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fig2: Single cells show a variety of neural responses to different morphed images. (a) Response time course of 6 different cells to the 2 end point images Eff (black) and Ineff (black dashed) and to the midlevel morph (blue dashed). (b) Firing rates to the Eff and Ineff and 9 morph variants computed over time period 100–200 ms. The black horizontal line shows the period of sample presentation (320 ms).

Mentions: Each of the 12 pairs of images was morphed using MorphX (http://www.norrkross.com/software/morphx/MorphX.php), a freeware, open source program for morphing between 2 photographic images. We constructed 9 intermediate images in between the 2 original images, as described in Liu and Jagadeesh (2008); the images and their morph variants are presented in Figure 2 of Liu and Jagadeesh (2008). These 9 intermediate images, along with the 2 images in the pair were used as samples in the 2AFC-DMS task described above. The particular pair used in a recording session depended on observing selectivity for one of the images in the pair.


Converging neuronal activity in inferior temporal cortex during the classification of morphed stimuli.

Akrami A, Liu Y, Treves A, Jagadeesh B - Cereb. Cortex (2008)

Single cells show a variety of neural responses to different morphed images. (a) Response time course of 6 different cells to the 2 end point images Eff (black) and Ineff (black dashed) and to the midlevel morph (blue dashed). (b) Firing rates to the Eff and Ineff and 9 morph variants computed over time period 100–200 ms. The black horizontal line shows the period of sample presentation (320 ms).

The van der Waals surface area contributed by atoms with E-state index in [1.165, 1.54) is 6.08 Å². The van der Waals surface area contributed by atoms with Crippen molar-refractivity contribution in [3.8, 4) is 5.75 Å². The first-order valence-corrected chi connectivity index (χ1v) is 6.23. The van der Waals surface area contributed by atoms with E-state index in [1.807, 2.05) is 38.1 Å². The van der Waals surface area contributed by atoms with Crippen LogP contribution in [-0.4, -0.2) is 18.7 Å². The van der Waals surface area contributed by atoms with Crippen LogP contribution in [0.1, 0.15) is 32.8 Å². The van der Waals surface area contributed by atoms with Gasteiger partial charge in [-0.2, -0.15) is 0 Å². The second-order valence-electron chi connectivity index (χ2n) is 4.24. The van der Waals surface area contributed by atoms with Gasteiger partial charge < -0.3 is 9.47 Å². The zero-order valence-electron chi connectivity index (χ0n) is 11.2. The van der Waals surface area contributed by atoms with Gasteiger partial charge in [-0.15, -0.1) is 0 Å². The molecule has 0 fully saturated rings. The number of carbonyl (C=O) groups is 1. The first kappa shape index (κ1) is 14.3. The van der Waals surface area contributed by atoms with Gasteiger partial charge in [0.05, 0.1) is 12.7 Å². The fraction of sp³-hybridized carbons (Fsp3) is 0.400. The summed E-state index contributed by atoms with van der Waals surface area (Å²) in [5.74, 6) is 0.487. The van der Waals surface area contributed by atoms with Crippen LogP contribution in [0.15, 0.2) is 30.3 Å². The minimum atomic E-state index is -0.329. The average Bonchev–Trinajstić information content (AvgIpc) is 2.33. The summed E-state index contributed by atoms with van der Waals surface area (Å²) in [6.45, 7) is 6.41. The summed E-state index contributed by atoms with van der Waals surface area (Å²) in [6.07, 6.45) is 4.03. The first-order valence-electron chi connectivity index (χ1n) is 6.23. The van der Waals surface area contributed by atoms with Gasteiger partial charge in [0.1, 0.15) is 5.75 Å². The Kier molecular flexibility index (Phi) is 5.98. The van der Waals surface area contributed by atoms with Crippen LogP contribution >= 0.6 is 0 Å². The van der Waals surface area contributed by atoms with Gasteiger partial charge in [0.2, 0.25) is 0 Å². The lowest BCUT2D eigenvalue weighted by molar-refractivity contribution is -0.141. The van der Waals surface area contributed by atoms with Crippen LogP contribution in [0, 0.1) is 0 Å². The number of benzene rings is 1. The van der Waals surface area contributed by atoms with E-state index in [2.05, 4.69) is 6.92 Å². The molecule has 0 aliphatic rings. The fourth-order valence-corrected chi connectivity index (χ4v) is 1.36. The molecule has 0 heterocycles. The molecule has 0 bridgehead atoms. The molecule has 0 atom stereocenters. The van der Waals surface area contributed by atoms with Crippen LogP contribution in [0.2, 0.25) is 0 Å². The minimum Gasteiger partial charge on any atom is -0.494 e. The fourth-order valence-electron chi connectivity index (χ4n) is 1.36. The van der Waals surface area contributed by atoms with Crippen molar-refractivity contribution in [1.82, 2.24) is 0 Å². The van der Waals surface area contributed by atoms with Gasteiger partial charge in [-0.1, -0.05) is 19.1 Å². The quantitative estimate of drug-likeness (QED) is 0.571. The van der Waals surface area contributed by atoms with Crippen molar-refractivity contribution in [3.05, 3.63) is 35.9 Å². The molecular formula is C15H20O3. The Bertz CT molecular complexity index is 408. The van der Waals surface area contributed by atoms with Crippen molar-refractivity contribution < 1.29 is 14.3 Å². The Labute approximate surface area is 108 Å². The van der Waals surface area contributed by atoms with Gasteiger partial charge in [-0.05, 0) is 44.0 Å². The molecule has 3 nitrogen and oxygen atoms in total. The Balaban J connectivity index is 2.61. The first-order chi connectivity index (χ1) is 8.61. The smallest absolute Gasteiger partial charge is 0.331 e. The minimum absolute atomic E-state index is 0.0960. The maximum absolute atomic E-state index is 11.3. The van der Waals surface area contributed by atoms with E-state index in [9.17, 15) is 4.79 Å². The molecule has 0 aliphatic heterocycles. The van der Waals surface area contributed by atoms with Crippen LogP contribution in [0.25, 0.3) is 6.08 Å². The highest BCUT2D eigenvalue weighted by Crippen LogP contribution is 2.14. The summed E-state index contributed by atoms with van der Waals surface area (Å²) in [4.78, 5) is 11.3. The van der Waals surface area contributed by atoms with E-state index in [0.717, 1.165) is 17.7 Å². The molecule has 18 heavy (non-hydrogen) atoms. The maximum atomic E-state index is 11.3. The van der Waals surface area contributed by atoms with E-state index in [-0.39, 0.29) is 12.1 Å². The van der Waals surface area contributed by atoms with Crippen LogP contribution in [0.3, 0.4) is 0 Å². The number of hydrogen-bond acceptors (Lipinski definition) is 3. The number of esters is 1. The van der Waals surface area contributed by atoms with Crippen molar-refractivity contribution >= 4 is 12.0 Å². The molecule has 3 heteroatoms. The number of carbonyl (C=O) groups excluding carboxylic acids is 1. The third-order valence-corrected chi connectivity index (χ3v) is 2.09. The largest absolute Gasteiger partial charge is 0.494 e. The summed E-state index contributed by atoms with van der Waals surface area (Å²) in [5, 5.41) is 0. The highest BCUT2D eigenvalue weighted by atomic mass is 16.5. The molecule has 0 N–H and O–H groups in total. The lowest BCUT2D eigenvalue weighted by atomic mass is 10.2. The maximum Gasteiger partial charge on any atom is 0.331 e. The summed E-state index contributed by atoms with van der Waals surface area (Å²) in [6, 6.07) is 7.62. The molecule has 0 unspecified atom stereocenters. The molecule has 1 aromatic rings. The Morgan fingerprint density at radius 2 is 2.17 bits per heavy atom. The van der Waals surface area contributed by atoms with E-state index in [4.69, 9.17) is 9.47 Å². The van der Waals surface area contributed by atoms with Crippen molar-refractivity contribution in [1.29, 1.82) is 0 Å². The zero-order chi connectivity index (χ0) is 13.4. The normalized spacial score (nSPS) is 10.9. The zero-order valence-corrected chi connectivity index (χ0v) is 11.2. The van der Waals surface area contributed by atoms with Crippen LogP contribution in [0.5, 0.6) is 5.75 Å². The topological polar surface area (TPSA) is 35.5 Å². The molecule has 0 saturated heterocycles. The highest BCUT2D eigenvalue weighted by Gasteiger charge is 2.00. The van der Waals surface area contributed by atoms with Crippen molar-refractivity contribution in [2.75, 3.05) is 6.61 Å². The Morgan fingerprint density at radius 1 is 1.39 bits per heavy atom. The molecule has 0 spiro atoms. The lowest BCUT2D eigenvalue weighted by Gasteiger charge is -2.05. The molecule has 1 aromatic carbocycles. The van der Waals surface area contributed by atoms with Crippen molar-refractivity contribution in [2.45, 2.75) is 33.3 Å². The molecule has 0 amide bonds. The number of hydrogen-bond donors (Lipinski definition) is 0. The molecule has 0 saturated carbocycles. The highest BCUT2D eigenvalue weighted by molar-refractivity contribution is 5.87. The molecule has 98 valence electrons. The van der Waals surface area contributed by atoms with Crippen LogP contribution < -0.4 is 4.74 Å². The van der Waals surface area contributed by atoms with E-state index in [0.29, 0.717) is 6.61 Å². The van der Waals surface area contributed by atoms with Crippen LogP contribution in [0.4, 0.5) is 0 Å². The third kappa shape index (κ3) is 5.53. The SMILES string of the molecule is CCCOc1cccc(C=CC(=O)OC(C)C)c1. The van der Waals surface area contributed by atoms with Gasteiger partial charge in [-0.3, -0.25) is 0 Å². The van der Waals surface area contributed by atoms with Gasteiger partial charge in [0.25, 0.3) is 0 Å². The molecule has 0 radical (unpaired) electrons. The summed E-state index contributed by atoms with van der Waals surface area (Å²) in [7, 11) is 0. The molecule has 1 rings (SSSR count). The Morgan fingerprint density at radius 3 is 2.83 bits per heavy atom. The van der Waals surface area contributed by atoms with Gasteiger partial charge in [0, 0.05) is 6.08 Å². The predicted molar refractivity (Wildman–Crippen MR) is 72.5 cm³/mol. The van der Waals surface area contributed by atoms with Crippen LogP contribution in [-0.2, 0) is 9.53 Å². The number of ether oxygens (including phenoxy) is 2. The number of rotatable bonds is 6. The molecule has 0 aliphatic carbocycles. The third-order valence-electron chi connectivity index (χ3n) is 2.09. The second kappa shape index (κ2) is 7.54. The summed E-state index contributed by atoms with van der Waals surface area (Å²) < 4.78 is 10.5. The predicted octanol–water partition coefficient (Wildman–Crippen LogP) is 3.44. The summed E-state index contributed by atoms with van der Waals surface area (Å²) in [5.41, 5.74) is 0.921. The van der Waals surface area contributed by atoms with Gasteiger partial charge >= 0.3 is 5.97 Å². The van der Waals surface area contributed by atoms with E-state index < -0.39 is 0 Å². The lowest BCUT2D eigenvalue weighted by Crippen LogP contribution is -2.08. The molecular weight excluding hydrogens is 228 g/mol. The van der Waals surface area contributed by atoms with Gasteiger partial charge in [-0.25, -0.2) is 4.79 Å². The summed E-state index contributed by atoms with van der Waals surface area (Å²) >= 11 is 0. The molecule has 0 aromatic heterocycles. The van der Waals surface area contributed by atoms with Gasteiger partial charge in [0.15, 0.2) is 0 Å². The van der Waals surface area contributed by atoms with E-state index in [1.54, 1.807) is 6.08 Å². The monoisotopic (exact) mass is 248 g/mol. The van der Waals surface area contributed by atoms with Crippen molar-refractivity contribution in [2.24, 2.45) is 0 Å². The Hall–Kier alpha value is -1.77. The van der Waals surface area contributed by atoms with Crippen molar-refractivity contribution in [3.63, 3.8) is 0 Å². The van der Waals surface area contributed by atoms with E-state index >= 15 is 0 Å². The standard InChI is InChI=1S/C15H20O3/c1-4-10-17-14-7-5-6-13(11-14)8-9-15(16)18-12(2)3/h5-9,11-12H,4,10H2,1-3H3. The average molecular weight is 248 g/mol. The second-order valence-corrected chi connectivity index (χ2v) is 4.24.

© Copyright Policy - open-access
Related In: Results  -  Collection

License
Show All Figures
getmorefigures.php?uid=PMC2651479&req=5

fig2: Single cells show a variety of neural responses to different morphed images. (a) Response time course of 6 different cells to the 2 end point images Eff (black) and Ineff (black dashed) and to the midlevel morph (blue dashed). (b) Firing rates to the Eff and Ineff and 9 morph variants computed over time period 100–200 ms. The black horizontal line shows the period of sample presentation (320 ms).
Mentions: Each of the 12 pairs of images was morphed using MorphX (http://www.norrkross.com/software/morphx/MorphX.php), a freeware, open source program for morphing between 2 photographic images. We constructed 9 intermediate images in between the 2 original images, as described in Liu and Jagadeesh (2008); the images and their morph variants are presented in Figure 2 of Liu and Jagadeesh (2008). These 9 intermediate images, along with the 2 images in the pair were used as samples in the 2AFC-DMS task described above. The particular pair used in a recording session depended on observing selectivity for one of the images in the pair.